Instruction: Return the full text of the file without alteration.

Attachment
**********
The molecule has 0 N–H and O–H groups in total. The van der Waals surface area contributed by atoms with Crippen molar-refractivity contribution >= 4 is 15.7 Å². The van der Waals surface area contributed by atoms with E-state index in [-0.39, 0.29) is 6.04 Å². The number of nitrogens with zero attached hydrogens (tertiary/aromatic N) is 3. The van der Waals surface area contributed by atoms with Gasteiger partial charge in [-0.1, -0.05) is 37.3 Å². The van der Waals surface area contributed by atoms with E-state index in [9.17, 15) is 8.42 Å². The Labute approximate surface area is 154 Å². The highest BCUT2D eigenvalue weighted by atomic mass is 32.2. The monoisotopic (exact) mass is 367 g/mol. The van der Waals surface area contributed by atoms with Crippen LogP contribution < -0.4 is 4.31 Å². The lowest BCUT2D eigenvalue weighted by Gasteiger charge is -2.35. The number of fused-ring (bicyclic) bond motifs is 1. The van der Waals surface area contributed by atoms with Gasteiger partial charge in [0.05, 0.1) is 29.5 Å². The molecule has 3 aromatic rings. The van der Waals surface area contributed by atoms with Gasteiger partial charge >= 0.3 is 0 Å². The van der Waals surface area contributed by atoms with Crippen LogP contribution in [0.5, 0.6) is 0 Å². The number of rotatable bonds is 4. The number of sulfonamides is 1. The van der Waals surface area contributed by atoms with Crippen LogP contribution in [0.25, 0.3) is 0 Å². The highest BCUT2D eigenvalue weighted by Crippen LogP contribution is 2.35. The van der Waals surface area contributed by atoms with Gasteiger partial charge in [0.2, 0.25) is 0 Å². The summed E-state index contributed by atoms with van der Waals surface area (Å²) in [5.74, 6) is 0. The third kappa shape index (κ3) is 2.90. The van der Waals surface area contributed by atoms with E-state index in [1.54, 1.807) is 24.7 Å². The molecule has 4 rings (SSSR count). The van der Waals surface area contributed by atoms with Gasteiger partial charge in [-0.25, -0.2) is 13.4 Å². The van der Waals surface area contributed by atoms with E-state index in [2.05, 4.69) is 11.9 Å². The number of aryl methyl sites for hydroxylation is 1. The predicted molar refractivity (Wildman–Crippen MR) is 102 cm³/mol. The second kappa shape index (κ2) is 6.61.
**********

The molecule has 0 N–H and O–H groups in total. The van der Waals surface area contributed by atoms with Crippen molar-refractivity contribution >= 4 is 15.7 Å². The van der Waals surface area contributed by atoms with E-state index in [-0.39, 0.29) is 6.04 Å². The number of nitrogens with zero attached hydrogens (tertiary/aromatic N) is 3. The van der Waals surface area contributed by atoms with Gasteiger partial charge in [-0.1, -0.05) is 37.3 Å². The van der Waals surface area contributed by atoms with E-state index in [9.17, 15) is 8.42 Å². The Labute approximate surface area is 154 Å². The highest BCUT2D eigenvalue weighted by atomic mass is 32.2. The monoisotopic (exact) mass is 367 g/mol. The van der Waals surface area contributed by atoms with Crippen LogP contribution < -0.4 is 4.31 Å². The lowest BCUT2D eigenvalue weighted by Gasteiger charge is -2.35. The number of fused-ring (bicyclic) bond motifs is 1. The van der Waals surface area contributed by atoms with Gasteiger partial charge in [0.05, 0.1) is 29.5 Å². The molecule has 3 aromatic rings. The van der Waals surface area contributed by atoms with Gasteiger partial charge >= 0.3 is 0 Å². The van der Waals surface area contributed by atoms with Crippen LogP contribution in [0.5, 0.6) is 0 Å². The number of rotatable bonds is 4. The number of sulfonamides is 1. The van der Waals surface area contributed by atoms with Crippen LogP contribution in [0.25, 0.3) is 0 Å². The highest BCUT2D eigenvalue weighted by Crippen LogP contribution is 2.35. The van der Waals surface area contributed by atoms with Gasteiger partial charge in [0.2, 0.25) is 0 Å². The summed E-state index contributed by atoms with van der Waals surface area (Å²) in [5.74, 6) is 0. The third kappa shape index (κ3) is 2.90. The van der Waals surface area contributed by atoms with E-state index in [1.54, 1.807) is 24.7 Å². The molecule has 4 rings (SSSR count). The van der Waals surface area contributed by atoms with Gasteiger partial charge in [-0.25, -0.2) is 13.4 Å². The van der Waals surface area contributed by atoms with E-state index in [2.05, 4.69) is 11.9 Å². The number of aryl methyl sites for hydroxylation is 1. The predicted molar refractivity (Wildman–Crippen MR) is 102 cm³/mol. The second kappa shape index (κ2) is 6.61.